A day after proposing one of the most significant rules changes in the game’s history, U.S. Golf Association executive director Mike Davis said on Golf Channel’s Morning Drive that the general reaction has been “very positive,” and that “the more people learn about it, even if they disagree, are saying, ‘OK, I understand it and I accept it.’”
Well, not everyone.
On Wednesday, Golf Channel analyst Brandel Chamblee made an impassioned plea for the governing bodies to consider bifurcation, or a separate set of rules of touring pros and amateurs.
Davis, however, said Thursday that even during this unprecedented 90-day comment window, they are unlikely to adopt two sets of rules.
“To bifurcate something this fundamental is illogical,” Davis said. “One of the great things about golf is that we all play by the same set of rules. If we start to bifurcate we’re going to quickly have a situation where it’s really chaotic.
“We are steadfast in our belief that one set of rules is one of our guiding principles. And we believe that this is absolutely, long-term, in the bad interest of the game, and we are not prepared to go in that direction at all.”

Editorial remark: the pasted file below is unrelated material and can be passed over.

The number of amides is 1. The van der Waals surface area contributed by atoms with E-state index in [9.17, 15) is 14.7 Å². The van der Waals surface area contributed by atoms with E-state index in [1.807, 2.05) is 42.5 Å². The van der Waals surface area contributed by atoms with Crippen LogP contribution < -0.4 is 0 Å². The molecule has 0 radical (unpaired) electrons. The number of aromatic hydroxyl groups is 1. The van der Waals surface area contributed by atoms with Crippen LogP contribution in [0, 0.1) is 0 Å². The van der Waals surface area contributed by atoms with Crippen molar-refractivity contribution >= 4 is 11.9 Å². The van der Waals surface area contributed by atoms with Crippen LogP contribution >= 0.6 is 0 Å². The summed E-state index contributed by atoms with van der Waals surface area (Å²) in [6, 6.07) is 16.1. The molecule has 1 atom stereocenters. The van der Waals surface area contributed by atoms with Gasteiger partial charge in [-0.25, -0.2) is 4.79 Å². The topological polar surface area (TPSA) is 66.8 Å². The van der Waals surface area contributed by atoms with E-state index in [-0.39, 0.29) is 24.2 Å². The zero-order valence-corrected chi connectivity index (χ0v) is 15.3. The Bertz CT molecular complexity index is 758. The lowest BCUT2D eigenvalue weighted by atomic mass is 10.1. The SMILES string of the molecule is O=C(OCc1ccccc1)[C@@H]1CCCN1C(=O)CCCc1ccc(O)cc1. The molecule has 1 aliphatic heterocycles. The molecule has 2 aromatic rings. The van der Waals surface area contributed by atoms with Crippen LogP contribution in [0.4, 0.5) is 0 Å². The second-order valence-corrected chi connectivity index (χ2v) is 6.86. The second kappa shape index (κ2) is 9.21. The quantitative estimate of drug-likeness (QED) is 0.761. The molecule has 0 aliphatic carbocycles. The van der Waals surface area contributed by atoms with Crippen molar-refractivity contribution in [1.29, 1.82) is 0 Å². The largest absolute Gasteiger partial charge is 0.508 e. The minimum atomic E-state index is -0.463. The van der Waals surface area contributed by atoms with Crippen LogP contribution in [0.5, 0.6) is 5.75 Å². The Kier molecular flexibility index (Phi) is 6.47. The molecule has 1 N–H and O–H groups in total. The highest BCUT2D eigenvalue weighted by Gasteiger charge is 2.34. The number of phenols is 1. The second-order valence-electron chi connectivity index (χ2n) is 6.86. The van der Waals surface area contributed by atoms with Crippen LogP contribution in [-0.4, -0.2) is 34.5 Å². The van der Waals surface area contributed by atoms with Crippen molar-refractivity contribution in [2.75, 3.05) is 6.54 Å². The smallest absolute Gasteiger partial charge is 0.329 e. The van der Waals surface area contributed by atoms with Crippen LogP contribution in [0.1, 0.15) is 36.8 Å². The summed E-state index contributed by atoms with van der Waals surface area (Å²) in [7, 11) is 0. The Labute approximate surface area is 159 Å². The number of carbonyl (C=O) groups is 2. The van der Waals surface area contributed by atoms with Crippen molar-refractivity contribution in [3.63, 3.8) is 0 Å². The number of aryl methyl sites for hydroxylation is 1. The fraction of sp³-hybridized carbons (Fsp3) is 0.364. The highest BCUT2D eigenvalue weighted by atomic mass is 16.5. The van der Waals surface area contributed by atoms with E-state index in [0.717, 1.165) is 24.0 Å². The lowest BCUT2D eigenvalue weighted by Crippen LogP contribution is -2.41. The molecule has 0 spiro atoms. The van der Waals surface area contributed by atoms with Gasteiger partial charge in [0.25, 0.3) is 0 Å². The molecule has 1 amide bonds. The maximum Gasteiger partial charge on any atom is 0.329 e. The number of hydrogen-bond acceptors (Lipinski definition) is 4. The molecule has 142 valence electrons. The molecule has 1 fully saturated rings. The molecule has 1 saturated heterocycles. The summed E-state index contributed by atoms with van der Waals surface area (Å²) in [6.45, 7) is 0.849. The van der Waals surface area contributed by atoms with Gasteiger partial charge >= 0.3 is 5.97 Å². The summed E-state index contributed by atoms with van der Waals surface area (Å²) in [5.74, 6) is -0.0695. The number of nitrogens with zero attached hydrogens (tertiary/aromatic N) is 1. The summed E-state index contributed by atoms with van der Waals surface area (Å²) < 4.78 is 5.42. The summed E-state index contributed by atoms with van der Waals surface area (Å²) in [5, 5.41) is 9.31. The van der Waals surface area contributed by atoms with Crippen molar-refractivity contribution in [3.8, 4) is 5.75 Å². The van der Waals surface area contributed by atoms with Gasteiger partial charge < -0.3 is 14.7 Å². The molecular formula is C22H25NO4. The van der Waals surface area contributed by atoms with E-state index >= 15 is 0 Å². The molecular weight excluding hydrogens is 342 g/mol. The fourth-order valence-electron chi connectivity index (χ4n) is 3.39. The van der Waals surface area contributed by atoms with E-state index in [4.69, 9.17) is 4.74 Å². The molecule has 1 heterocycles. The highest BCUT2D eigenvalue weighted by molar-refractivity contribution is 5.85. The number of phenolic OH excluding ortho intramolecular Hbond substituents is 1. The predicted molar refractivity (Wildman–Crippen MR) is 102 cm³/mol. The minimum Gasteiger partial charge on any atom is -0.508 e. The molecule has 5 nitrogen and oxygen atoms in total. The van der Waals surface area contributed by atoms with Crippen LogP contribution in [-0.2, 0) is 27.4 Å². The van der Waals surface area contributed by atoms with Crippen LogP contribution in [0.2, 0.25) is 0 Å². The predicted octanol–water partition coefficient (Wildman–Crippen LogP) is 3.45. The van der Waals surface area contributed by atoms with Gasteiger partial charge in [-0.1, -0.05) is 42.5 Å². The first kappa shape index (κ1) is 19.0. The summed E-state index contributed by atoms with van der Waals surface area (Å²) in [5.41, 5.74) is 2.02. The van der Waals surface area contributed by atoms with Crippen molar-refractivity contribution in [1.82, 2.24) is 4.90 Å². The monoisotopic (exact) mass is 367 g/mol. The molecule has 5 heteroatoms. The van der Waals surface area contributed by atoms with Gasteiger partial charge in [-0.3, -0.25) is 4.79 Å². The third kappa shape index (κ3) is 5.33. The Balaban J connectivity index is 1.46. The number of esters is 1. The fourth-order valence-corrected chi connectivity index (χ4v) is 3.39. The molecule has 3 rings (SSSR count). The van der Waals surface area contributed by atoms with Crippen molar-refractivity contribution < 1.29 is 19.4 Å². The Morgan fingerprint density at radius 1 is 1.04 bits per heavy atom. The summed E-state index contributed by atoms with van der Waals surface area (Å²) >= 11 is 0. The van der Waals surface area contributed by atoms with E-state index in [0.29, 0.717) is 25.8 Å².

Another point of contention, particularly among tour pros: Why wait three more years to implement the change? Sure, the Rules of Golf is published every four years, meaning this new rule (14-1b) would be effective Jan. 1, 2016, but how will those players who win with an anchored putter now be perceived?
PGA Tour player Steve Flesch was among the most vocal, writing on Twitter, “Enough with the 90 days and actual rule change in 3 yrs. USGA just needs to implement the rule and move on. … What the hell was the rush to announce the anchoring ban when it doesn’t matter for 3 yrs? Show some guts and make it effective 1 yr from now.”
Davis told Golf Channel that, indeed, the rule could be enacted sooner if there is enough support to make the change.
“This is an example of give us comments, give us feedback (in the 90-day window before the rule is finalized),” he said. “It would be unusual to make that change then, but if the R&A and USGA feel it’s in the best interest to deviate from that, we’d certainly talk about that.”